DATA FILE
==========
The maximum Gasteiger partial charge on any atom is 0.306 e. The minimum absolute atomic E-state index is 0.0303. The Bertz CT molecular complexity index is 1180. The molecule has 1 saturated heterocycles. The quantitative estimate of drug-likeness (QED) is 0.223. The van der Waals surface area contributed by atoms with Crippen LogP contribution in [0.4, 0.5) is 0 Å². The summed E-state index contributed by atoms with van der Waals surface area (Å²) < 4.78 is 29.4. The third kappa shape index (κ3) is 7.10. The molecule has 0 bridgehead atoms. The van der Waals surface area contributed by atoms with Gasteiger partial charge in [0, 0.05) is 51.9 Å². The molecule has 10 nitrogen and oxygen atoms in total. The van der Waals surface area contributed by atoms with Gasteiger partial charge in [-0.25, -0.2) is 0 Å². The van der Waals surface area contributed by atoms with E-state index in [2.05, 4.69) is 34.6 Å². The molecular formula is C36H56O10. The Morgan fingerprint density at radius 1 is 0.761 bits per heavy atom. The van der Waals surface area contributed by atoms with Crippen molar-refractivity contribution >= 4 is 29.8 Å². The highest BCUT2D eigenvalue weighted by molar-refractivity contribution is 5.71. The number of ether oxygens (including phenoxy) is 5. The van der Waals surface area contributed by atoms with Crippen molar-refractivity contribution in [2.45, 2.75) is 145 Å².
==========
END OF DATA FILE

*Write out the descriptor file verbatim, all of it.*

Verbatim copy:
The maximum Gasteiger partial charge on any atom is 0.306 e. The minimum absolute atomic E-state index is 0.0303. The Bertz CT molecular complexity index is 1180. The molecule has 1 saturated heterocycles. The quantitative estimate of drug-likeness (QED) is 0.223. The van der Waals surface area contributed by atoms with Crippen LogP contribution in [0.4, 0.5) is 0 Å². The summed E-state index contributed by atoms with van der Waals surface area (Å²) < 4.78 is 29.4. The third kappa shape index (κ3) is 7.10. The molecule has 0 bridgehead atoms. The van der Waals surface area contributed by atoms with Gasteiger partial charge in [0, 0.05) is 51.9 Å². The molecule has 10 nitrogen and oxygen atoms in total. The van der Waals surface area contributed by atoms with Gasteiger partial charge in [-0.25, -0.2) is 0 Å². The van der Waals surface area contributed by atoms with E-state index in [2.05, 4.69) is 34.6 Å². The molecular formula is C36H56O10. The Morgan fingerprint density at radius 1 is 0.761 bits per heavy atom. The van der Waals surface area contributed by atoms with Crippen molar-refractivity contribution >= 4 is 29.8 Å². The highest BCUT2D eigenvalue weighted by molar-refractivity contribution is 5.71. The number of ether oxygens (including phenoxy) is 5. The van der Waals surface area contributed by atoms with Crippen molar-refractivity contribution in [2.45, 2.75) is 145 Å².